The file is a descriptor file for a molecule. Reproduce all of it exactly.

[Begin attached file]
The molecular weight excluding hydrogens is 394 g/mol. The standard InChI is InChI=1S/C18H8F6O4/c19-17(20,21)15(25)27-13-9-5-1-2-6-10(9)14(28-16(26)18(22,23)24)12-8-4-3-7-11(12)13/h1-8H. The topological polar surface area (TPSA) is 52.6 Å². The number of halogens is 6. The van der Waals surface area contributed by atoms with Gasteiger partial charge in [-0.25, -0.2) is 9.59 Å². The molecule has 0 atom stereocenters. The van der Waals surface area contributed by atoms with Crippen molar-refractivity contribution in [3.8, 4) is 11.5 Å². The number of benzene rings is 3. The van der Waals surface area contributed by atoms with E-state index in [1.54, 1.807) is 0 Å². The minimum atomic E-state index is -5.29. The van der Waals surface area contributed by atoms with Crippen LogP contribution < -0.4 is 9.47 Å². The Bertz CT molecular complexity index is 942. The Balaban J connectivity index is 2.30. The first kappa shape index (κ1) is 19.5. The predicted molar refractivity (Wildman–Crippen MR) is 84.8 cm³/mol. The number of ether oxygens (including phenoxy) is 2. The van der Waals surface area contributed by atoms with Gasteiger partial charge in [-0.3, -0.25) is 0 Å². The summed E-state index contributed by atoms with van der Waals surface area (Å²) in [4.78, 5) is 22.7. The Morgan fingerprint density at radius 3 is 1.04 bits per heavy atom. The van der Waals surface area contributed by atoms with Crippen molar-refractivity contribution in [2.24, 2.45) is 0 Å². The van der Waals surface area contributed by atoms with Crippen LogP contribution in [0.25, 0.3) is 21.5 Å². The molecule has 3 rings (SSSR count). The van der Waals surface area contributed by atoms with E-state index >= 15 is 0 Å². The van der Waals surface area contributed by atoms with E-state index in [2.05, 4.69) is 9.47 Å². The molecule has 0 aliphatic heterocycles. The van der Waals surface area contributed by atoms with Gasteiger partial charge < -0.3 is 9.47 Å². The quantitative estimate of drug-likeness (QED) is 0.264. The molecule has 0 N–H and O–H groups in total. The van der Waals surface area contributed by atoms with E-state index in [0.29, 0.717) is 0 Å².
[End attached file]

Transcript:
The molecular weight excluding hydrogens is 394 g/mol. The standard InChI is InChI=1S/C18H8F6O4/c19-17(20,21)15(25)27-13-9-5-1-2-6-10(9)14(28-16(26)18(22,23)24)12-8-4-3-7-11(12)13/h1-8H. The topological polar surface area (TPSA) is 52.6 Å². The number of halogens is 6. The van der Waals surface area contributed by atoms with Gasteiger partial charge in [-0.25, -0.2) is 9.59 Å². The molecule has 0 atom stereocenters. The van der Waals surface area contributed by atoms with Crippen molar-refractivity contribution in [3.8, 4) is 11.5 Å². The number of benzene rings is 3. The van der Waals surface area contributed by atoms with E-state index in [1.54, 1.807) is 0 Å². The minimum atomic E-state index is -5.29. The van der Waals surface area contributed by atoms with Crippen LogP contribution < -0.4 is 9.47 Å². The Bertz CT molecular complexity index is 942. The Balaban J connectivity index is 2.30. The first kappa shape index (κ1) is 19.5. The predicted molar refractivity (Wildman–Crippen MR) is 84.8 cm³/mol. The number of ether oxygens (including phenoxy) is 2. The van der Waals surface area contributed by atoms with Gasteiger partial charge in [-0.3, -0.25) is 0 Å². The summed E-state index contributed by atoms with van der Waals surface area (Å²) in [4.78, 5) is 22.7. The Morgan fingerprint density at radius 3 is 1.04 bits per heavy atom. The van der Waals surface area contributed by atoms with Crippen molar-refractivity contribution in [2.24, 2.45) is 0 Å². The van der Waals surface area contributed by atoms with Crippen LogP contribution in [0.25, 0.3) is 21.5 Å². The molecule has 3 rings (SSSR count). The van der Waals surface area contributed by atoms with E-state index >= 15 is 0 Å². The van der Waals surface area contributed by atoms with E-state index in [2.05, 4.69) is 9.47 Å². The molecule has 0 aliphatic heterocycles. The van der Waals surface area contributed by atoms with Gasteiger partial charge < -0.3 is 9.47 Å². The quantitative estimate of drug-likeness (QED) is 0.264. The molecule has 0 N–H and O–H groups in total. The van der Waals surface area contributed by atoms with E-state index in [0.29, 0.717) is 0 Å².